Together, they created a new award for the Huntsville Festival of the Arts in honour of the organization’s 25th anniversary.
“Last year, when the Huntsville Festival of the Arts approached both Brenda and me individually to offer proposals for a new award, Brenda suggested that we work together on a piece incorporating both sculpture and glass. It was a modest project, but I was honoured and privileged to experience Brenda’s confident, can-do attitude and creative spirit first hand. I will be forever grateful to her for that experience,” said Higgins.
Although Brenda had moved her home and studio away from Limberlost Road a few years ago, “Artists of the Limberlost as a group made sure we found a way for her to continue on the Tour,” said Higgins. “She was one of us, and we shall miss her always.”
The outpouring of comments and memories shared by Brenda’s extended community of friends, fellow artists, clients, and those who appreciated her work have helped to comfort her family some.
In response to comments posted on Huntsville Doppler, Brenda’s mother, Joyce Trafford, wrote, “I am reading all the wonderful comments on my daughter Brenda Beryl Wainman and my thoughts go back to her earlier years growing up in the park. And on many trips from Cache Lake, as I was driving the car, I would say to her ‘what do you see’ and she would say in her little two-year-old voice, ‘Rocks, trees and snow’. And in reflection that is what she became famous for, her Rocks. We will all miss her and her talent, but I am so proud of her accomplishments, and I am sure her legacy will be seen through her daughters, all of them with a talent in their own selves, especially Danielle with her creative line of jewellery. Brenda’s spirit will be with them throughout their lives. Rest in peace darling beloved daughter of mine. Love from Mom.”
Brenda’s brother Mike Wainman added: “Our families were just beginning to get our footing again after the sudden and tragic death of our beloved Paul Goulet 5 years ago, when the earth fell away below our feet. Our hearts are heavier than all her bronze and rock sculptures put together. She put as much love, passion and workhorse ethic into her family as she put into her pieces.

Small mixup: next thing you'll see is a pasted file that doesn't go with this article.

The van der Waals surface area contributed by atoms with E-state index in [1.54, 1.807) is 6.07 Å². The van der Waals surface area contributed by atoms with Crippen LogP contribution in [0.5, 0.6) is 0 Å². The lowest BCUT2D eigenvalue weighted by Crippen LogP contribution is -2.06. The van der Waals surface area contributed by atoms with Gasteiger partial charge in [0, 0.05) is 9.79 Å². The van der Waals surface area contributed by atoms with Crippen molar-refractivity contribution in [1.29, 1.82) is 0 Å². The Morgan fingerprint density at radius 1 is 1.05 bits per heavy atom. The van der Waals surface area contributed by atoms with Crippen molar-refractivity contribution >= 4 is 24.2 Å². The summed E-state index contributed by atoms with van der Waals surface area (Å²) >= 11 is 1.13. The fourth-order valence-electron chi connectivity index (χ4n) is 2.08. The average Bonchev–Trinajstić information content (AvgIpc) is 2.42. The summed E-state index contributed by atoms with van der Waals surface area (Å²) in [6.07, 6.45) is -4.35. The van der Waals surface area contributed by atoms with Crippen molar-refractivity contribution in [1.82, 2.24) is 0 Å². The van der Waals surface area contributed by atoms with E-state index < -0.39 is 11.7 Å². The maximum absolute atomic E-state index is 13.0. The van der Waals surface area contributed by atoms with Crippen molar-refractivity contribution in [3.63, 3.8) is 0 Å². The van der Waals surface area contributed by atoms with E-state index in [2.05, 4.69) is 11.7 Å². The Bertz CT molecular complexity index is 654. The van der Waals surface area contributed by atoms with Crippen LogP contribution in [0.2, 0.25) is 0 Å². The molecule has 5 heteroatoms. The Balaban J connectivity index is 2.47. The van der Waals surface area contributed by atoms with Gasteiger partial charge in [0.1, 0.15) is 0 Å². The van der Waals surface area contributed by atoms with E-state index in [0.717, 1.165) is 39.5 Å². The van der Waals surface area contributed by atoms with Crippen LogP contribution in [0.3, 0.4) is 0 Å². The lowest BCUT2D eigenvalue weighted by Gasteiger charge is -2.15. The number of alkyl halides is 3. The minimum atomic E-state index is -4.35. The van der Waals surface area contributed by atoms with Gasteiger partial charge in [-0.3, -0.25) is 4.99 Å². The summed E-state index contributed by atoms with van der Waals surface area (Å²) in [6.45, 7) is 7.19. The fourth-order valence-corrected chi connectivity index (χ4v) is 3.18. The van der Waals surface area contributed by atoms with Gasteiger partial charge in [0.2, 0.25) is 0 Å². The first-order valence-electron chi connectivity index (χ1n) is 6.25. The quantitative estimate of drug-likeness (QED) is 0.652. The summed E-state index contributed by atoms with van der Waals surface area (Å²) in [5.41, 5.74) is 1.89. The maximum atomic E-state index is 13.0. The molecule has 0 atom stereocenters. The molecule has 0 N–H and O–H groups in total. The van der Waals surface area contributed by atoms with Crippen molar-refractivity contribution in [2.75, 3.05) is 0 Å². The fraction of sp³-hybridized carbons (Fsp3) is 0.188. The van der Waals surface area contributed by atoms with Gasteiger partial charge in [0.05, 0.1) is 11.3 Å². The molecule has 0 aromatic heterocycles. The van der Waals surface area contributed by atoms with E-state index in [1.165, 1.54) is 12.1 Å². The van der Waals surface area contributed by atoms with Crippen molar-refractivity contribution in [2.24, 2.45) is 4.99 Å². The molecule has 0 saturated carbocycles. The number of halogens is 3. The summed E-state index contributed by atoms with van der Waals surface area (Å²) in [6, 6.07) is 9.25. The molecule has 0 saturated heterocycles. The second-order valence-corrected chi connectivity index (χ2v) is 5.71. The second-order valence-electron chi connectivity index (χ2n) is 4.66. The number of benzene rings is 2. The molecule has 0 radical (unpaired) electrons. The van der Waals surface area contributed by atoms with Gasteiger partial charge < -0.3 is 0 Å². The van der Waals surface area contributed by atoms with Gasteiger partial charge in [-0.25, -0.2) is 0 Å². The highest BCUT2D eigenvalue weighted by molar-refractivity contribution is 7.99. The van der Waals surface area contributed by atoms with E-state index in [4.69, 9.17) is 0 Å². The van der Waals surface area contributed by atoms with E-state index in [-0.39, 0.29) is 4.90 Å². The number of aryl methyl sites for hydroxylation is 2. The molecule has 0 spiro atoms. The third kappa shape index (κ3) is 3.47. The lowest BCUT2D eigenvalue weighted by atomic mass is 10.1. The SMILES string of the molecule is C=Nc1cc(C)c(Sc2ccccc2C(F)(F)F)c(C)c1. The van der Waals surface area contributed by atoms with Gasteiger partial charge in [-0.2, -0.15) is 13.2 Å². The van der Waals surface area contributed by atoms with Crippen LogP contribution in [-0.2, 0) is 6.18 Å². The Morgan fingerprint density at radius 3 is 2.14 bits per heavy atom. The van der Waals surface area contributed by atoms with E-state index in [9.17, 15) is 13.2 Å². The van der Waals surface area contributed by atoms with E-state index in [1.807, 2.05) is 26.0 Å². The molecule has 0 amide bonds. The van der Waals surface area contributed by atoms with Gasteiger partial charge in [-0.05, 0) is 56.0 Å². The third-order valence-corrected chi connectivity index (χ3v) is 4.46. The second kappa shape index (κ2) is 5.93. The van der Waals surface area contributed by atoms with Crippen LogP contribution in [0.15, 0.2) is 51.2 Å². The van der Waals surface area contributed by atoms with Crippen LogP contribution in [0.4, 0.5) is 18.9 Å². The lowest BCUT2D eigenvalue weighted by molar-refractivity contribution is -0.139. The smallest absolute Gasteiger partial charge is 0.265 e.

“‘Aunt Brenda never says No!!’ She was an amazing Aunt to Grace, Harland and Rose and a truly beautiful sister to me,” wrote Mike. “She had such a lust for life and she was so looking forward to adding more chapters to her story. She will leave a huge hole in all our lives. Thank you so much for all the condolences and kind words. They are difficult to read but are very comforting to all our family. Far too soon to say goodbye. We love you Bren.”
Brenda is predeceased by her husband Paul. She is survived by her three loving daughters Halley Clover (Adam Clover), Mallory Goulet (Trevor Clancy), and Danielle Goulet (Casey Noble) and her cherished grandson Paul, as well as her mother Joyce Trafford, her brother Mike Wainman, sister-in-law Pennie Wainman, nieces Grace and Rose Wainman, nephew Harland Wainman, uncle and aunt Gord and Helen Wainman. She is predeceased by her father David Wainman.
A celebration of life will be held at the Algonquin Theatre on February 17. (More details to follow.) Her family asks that, in lieu of flowers, donations be made to the Huntsville Art Society in her honour.